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Spanish government divided over proposed menstruation leave bill

Talk of abortion policy reform and proposed menstrual leave has dominated Spanish discourse this week, but it’s also dividing Spain’s coalition government.

Spanish government divided over proposed menstruation leave bill

Spain’s PSOE-fronted coalition government recently outlined proposals that have dominated public discourse in the country.

But the legislation, which would allow women over the age of 16 to get abortions without the permission of their parents and introduce ‘menstruation leave’ for those suffering serious period pains, has not only divided Spanish society but the government itself.

The proposals would make Spain a leader in the Western world, and the first European Union member state to introduce menstrual leave, and changes to abortion law would overturn a 2015 law passed by the conservative People’s Party that forced women aged 16 and 17 to obtain parental consent.

The wide-ranging bill would also end VAT on menstrual products, increase the free distribution of them in schools, and allow between three and five days of leave each month for women who experience particularly painful periods.

READ MORE: What are Spain’s abortion laws for foreign residents and visitors?

Menstrual leave

Ángela Rodríguez, the Secretary of State for Equality, told Spanish newspaper El Periódico in March that “it’s important to be clear about what a painful period is – we’re not talking about slight discomfort, but about serious symptoms such as diarrhoea, fever and bad headaches.”

“When there’s a problem that can’t be solved medically, we think it’s very sensible to have temporary sick leave,” she added.

Cabinet politics

The proposals are slated for approval in cabinet next week, and judging by reports in the Spanish media this week, it is far from reaching a consensus. It is believed the intra-cabinet tensions stem not from the changes to abortion and contraception accessibility, but rather the proposed menstrual leave.

The junior coalition partner in government, Podemos, largely supports the bill, but it is believed some in the PSOE ranks are more sceptical about the symbolism and employment effects of the proposed period pain policy.

Vice President and Minister of Economic Affairs, Nadia Calviño, said this week: “Let me repeat it very clearly: this government believes and is absolutely committed to gender equality and we will never adopt measures that may result in a stigmatisation of women.”

Yet Second Vice President and Minister of Labour, Yolanda Díaz, who is viewed as further to the left than President Pedro Sánchez and other PSOE cabinet ministers, is reportedly “absolutely in favour” of the measure to reform Spain’s “deeply masculinised” labour market.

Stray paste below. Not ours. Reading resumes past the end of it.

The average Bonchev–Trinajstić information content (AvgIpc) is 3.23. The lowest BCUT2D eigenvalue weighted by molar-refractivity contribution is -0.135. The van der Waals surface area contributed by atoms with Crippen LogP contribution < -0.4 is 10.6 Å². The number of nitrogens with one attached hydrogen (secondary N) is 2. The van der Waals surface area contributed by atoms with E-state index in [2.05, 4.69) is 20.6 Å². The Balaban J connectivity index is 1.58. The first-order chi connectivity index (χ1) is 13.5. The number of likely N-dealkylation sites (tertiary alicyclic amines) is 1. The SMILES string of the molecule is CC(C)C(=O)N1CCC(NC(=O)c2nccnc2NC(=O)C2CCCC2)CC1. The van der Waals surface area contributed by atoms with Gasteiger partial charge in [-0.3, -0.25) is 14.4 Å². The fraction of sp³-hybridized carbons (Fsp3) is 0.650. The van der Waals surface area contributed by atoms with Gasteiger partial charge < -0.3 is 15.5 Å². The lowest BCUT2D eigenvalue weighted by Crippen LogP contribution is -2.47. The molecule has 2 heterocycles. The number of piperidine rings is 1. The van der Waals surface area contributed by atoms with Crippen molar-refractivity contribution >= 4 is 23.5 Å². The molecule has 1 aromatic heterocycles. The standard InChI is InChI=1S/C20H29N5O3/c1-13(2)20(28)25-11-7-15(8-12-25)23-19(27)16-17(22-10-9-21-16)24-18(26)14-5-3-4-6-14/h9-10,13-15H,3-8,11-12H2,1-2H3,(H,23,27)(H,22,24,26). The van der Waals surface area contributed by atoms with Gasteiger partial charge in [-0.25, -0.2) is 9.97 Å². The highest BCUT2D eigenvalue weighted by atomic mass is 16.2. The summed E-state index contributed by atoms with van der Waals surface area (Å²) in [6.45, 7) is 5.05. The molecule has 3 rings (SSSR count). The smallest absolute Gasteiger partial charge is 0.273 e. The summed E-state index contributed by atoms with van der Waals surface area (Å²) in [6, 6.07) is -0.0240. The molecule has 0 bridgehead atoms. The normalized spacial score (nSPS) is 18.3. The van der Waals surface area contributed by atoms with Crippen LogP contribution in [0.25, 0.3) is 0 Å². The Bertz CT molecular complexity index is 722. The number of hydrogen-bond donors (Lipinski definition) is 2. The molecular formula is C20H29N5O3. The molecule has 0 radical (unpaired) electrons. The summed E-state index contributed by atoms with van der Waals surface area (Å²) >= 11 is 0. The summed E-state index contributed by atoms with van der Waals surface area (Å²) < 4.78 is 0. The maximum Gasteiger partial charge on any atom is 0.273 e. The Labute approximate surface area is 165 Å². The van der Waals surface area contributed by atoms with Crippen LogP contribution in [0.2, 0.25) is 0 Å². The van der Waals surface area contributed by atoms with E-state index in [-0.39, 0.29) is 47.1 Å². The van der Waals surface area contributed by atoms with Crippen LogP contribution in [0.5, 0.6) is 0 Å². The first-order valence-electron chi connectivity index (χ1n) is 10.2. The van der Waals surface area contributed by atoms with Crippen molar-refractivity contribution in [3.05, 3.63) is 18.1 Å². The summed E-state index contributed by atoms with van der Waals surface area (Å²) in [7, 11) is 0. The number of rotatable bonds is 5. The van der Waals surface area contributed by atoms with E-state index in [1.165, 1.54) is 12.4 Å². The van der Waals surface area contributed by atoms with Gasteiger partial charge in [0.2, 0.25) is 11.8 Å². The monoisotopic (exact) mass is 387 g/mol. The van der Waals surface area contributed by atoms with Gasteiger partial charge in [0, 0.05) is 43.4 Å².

Sources in the Spanish media have this week also reported that some PSOE cabinet ministers feel the proposed paid leave not only plays up to stereotypes of women, or stigmatises them, like Calviño says, but also places them at a disadvantage in the world of work.

Minister of Inclusion, Social Security and Migration, José Luis Escrivá, stated that while the government should seek to improve women’s employment protections, it should also seek to boost their participation in the labour market under “better conditions.”

In that vein, some feel menstrual leave could be used a form of of employment discrimination similarly to how pregnancy has been historically, and the policy would, in that sense, actually be more regressive than progressive in enshrining women’s workplace rights. 

READ MORE: Spain eyes free contraception for under-25’s

Trade unions

Trade unions are also sceptical of the menstrual leave legislation. Cristina Antoñanzas, deputy secretary of UGT, one of Spain’s largest trade unions, has echoed those in the cabinet who feel the proposals could “stigmatise women.” She added that “it does women a disservice.”

Public opinion

A survey run by INTIMINA found that 67 percent of Spanish women are in favour of regulating menstrual leave, but also that 75 percent fear it is “a double-edged sword” that could generate labor discrimination.

The survey also found that 88 percent of women who suffer from disabling and frequent period pain have gone to work despite it. Seventy-one percent admitted that they have normalised working with pain.

Cabinet showdown

The proposed menstrual leave policy will be debated in cabinet next week when the Council of Ministers debates and approves the broader abortion and contraception reforms. According to sources in the Spanish media, and many cabinet ministers themselves, it seems a consensus on menstruation leave is a long way off.